A new study, published in Nature Communications, explains why the rate of increase of CO2 in the atmosphere leveled off and became constant this century.  It was because of increased plant growth in response to increased CO2 concentrations and temperature.  As stated by the authors, “Enhanced carbon uptake by the biosphere to date has slowed the growth rate of atmospheric CO2 and our results [suggest] uptake has been especially strong recently.  Without effective reduction of global CO2 emissions, however, future climate change remains a stark reality.”

New research, published in the journal Nature Climate Change, found that a 40% tax on beef and a 20% tax on milk would be required to account for the damage their production causes people via climate change.  Instituting such a tax would discourage people from consuming as much of these foods, reducing both emissions and illness.  The research also found that the taxes needed to compensate for climate damage were 15% on lamb, 8.5% on chicken, 7% on pork and 5% on eggs.

In October 2006 Nicholas Stern issued his important report on the economic impacts of climate change.  Now, in an interview with Robin McKie of The Observer, he reflected on his warning that the cost of inaction would be far greater for future generations than the costs of actions taken today: “With hindsight, I now realize that I underestimated the risks.  I should have been much stronger in what I said in the report about the costs of inaction.  I underplayed the dangers.”


Voters in the state of Washington voted down a proposal for a revenue-neutral carbon tax, even though it would have reduced other taxes and provided grants to households with low and moderate incomes to help off-set the costs of the new tax.  The vote raises questions as to what exactly “revenue neutral” means and how a carbon tax could be structured so that a broad segment of the electorate favored it.

TransCanada has said it hopes to persuade a new Trump administration to revive the Keystone XL crude oil pipeline.  Meanwhile, Energy Transfer Partners, owner of the Dakota Access Pipeline, has said it is “mobilizing horizontal drilling equipment” in preparation for tunneling under Lake Oahe, a reservoir on the Missouri river near the protest camps and Standing Rock Sioux reservation. The corporation said it would be ready to start crossing the water in two weeks and felt that federal approval for the drilling was “imminent”.  The U.S. Army Corps of Engineers, on the other hand, once again called on Energy Transfer Partners to voluntarily stop work in the area.

A new paper in the journal Current Biology reports on a study into bat mortality by wind farms.  It found that Environmental Impact Analyses do not predict the risks to bats accurately, and even in those cases where high risk was correctly identified, the mitigation deployed did not avert the risk.  Hopefully, ongoing research into the causes and repercussions of bat fatalities at wind farms will help minimize them.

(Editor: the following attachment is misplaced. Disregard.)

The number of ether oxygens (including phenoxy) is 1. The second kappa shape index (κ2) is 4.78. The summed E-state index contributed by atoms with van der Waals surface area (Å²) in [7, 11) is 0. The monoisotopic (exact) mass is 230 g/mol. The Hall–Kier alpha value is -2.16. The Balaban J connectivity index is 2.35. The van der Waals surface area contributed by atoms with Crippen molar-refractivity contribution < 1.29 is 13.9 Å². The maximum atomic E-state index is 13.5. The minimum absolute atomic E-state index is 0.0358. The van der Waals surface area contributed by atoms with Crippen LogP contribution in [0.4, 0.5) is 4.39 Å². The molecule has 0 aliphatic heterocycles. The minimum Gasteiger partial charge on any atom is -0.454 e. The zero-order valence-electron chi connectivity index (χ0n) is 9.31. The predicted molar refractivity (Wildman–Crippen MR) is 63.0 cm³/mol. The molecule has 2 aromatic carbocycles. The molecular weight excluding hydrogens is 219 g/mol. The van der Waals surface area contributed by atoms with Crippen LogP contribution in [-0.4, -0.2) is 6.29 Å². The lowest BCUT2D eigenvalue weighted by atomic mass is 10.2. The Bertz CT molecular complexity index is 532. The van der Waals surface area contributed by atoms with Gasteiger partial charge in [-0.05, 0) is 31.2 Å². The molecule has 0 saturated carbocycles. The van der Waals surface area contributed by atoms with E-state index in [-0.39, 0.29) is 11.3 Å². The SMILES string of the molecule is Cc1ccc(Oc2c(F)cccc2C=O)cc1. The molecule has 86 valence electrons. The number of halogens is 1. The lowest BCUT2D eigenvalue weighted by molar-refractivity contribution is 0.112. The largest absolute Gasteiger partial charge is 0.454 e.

The city of Denver plans to add 200 plug-in electric vehicles to its fleet by 2020.  Toyota announced that it will introduce a fully electric vehicle at the 2020 Tokyo Olympics.  This will be quite a change for them because they have been a major proponent of fuel cell vehicles.  Meanwhile, the Alliance of Automobile Manufactures asked the incoming Trump administration to roll back fuel efficiency standards issued during the Obama administration.

The EU is planning to spend €320 “in a comprehensive, inclusive and ambitious plan for building up ocean energy in Europe” according to environment commissioner, Karmenu Vella.  The money is intended to serve as a buffer for companies that are attempting to cross the “valley of death” between demonstration projects and the energy market.

Some renewable energy developers are exploring the installation of both solar and wind systems at the same site.  They claim that there are several benefits from doing so, such as saving money on grid connections, site development, and regulatory approvals.  In addition, combined systems can yield up to twice the amount of electricity as either system working alone.

These news items have been compiled by Les Grady, member and former chair of the CAAV steering committee. He is a licensed professional engineer (retired) who taught environmental engineering at Purdue and Clemson Universities and engaged in private practice with CH2M Hill, the world’s largest environmental engineering consulting firm. Since his retirement in 2003 he has devoted much of his time to the study of climate science and the question of global warming and makes himself available to speak to groups about this subject. More here.